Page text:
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Publication numberUS7797083 B1
Publication typeGrant
Application numberUS 11/305,885
Publication dateSep 14, 2010
Filing dateDec 15, 2005
Priority dateDec 15, 2004
Fee statusPaid
Also published asUS7506189, US7779281, US8412385, US20110093130
Publication number11305885, 305885, US 7797083 B1, US 7797083B1, US-B1-7797083, US7797083 B1, US7797083B1
InventorsThomas D. Brumett, Jr., Ian Chen, Ilbok Lee, Marcelo Martinez
Original AssigneeSilego Technology, Inc.
Export CitationBiBTeX, EndNote, RefMan
External Links: USPTO, USPTO Assignment, Espacenet
Communicating a power control feedback signal
US 7797083 B1
Abstract
Communicating a power control feedback signal from a system is disclosed. In some embodiments, upon determining how to control input power which may be based at least in part, for example, on an in situ measurement of an operating condition in an operating environment, an appropriate symbol is constructed based upon the determination and is transmitted on a single line. In some embodiments, the single line corresponds to the reference voltage of an associated power supply.
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Claims(30)
1. A method for communicating a power control feedback signal from a system, comprising:
determining using a power control determination circuit a manner in which to adjust input power to the system based at least in part on a comparison of a current operating frequency of an oscillator and a reference operating frequency of the oscillator;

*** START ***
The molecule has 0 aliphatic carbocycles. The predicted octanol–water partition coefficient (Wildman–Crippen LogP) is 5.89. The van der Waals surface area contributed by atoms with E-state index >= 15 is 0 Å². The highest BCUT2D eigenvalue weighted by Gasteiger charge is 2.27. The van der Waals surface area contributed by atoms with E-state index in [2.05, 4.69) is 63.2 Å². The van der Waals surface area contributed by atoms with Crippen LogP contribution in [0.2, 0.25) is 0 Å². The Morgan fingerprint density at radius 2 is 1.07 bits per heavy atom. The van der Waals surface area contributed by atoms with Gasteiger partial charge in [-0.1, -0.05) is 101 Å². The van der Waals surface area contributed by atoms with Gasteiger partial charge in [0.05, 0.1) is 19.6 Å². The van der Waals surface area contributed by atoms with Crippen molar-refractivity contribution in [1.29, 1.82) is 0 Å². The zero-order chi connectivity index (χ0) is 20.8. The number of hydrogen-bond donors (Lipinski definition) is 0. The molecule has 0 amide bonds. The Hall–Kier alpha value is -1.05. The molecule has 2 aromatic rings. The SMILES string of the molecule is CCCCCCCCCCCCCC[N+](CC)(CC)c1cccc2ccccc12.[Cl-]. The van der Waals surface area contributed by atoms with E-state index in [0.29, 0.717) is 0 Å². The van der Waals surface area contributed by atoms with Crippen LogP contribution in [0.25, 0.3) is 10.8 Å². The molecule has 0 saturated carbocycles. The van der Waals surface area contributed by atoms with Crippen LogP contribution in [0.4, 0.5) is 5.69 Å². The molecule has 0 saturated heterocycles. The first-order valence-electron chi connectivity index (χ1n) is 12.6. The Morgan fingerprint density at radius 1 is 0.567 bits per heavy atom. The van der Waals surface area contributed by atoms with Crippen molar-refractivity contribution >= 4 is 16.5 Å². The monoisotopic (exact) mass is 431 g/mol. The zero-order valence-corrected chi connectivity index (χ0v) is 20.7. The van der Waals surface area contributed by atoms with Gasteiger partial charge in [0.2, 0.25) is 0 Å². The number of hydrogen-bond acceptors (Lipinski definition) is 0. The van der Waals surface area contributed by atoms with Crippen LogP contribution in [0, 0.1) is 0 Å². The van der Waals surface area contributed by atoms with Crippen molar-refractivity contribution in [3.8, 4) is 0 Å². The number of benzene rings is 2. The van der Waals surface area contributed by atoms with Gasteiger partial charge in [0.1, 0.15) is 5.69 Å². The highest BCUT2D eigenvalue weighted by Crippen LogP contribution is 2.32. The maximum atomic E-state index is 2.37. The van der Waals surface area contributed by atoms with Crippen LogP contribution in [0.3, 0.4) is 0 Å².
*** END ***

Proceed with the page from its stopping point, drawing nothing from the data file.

selecting a symbol for the power control feedback signal based upon the determination; and
transmitting the power control feedback signal on a single line to a power supply or a power supply control circuitry;
wherein the power supply is configured to adjust, as applicable, input power supplied to the system based on information encoded in the symbol.
2. A method as recited in claim 1, wherein determining a manner in which to adjust input power to the system includes determining to increase input power.
3. A method as recited in claim 2, wherein the symbol comprises a single short pulse.
4. A method as recited in claim 1, wherein determining a manner in which to adjust input power to the system includes determining to decrease input power.
5. A method as recited in claim 4, wherein the symbol comprises a sequence of two short pulses.
6. A method as recited in claim 1, wherein determining a manner in which to adjust input power to the system includes determining to restore input power to a maximum value.
7. A method as recited in claim 6, wherein the symbol comprises a single long pulse.
8. A method as recited in claim 1, wherein determining a manner in which to adjust input power to the system includes determining to hold input power constant.
9. A method as recited in claim 8, wherein the symbol comprises a zero logic level.
10. A method as recited in claim 1, wherein the oscillator comprises a ring oscillator.
11. A method as recited in claim 1, wherein the power control feedback signal is received from the single line at the power supply or the power supply control circuitry and processed by control logic, an up/down counter, and/or a digital-to-analog converter.
12. A method as recited in claim 1, wherein the power control feedback signal is received from the single line at the power supply or the power supply control circuitry and transformed into a reference voltage input signal of the power supply.
13. A method as recited in claim 1, wherein the single line comprises a reference voltage input signal of the power supply.
14. A method as recited in claim 1, wherein the reference operating frequency corresponds to a minimum acceptable oscillator operating frequency determined with respect to worst case system operating conditions.
15. A method as recited in claim 1, wherein the reference operating frequency includes a guard band.
16. A system for communicating a power control feedback signal, comprising: